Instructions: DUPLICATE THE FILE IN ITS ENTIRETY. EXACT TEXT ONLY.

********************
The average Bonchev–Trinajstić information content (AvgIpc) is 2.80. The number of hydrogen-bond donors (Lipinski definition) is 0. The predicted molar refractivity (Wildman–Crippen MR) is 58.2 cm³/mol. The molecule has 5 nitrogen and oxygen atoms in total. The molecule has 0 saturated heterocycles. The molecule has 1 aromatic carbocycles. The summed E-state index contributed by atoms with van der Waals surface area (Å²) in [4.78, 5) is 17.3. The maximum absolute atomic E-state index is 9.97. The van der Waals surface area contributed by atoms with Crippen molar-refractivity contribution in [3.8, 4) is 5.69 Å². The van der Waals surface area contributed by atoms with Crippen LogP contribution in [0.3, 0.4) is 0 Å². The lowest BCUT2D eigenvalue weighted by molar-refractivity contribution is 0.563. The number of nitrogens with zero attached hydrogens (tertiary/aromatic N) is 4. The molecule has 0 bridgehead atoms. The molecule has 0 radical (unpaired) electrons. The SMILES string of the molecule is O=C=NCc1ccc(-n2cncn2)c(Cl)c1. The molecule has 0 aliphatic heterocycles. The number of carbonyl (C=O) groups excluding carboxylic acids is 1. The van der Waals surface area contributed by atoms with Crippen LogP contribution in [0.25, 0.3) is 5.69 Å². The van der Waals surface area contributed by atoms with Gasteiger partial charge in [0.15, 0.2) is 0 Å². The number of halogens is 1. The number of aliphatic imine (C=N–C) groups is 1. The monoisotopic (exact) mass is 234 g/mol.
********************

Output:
The average Bonchev–Trinajstić information content (AvgIpc) is 2.80. The number of hydrogen-bond donors (Lipinski definition) is 0. The predicted molar refractivity (Wildman–Crippen MR) is 58.2 cm³/mol. The molecule has 5 nitrogen and oxygen atoms in total. The molecule has 0 saturated heterocycles. The molecule has 1 aromatic carbocycles. The summed E-state index contributed by atoms with van der Waals surface area (Å²) in [4.78, 5) is 17.3. The maximum absolute atomic E-state index is 9.97. The van der Waals surface area contributed by atoms with Crippen molar-refractivity contribution in [3.8, 4) is 5.69 Å². The van der Waals surface area contributed by atoms with Crippen LogP contribution in [0.3, 0.4) is 0 Å². The lowest BCUT2D eigenvalue weighted by molar-refractivity contribution is 0.563. The number of nitrogens with zero attached hydrogens (tertiary/aromatic N) is 4. The molecule has 0 bridgehead atoms. The molecule has 0 radical (unpaired) electrons. The SMILES string of the molecule is O=C=NCc1ccc(-n2cncn2)c(Cl)c1. The molecule has 0 aliphatic heterocycles. The number of carbonyl (C=O) groups excluding carboxylic acids is 1. The van der Waals surface area contributed by atoms with Crippen LogP contribution in [0.25, 0.3) is 5.69 Å². The van der Waals surface area contributed by atoms with Gasteiger partial charge in [0.15, 0.2) is 0 Å². The number of halogens is 1. The number of aliphatic imine (C=N–C) groups is 1. The monoisotopic (exact) mass is 234 g/mol.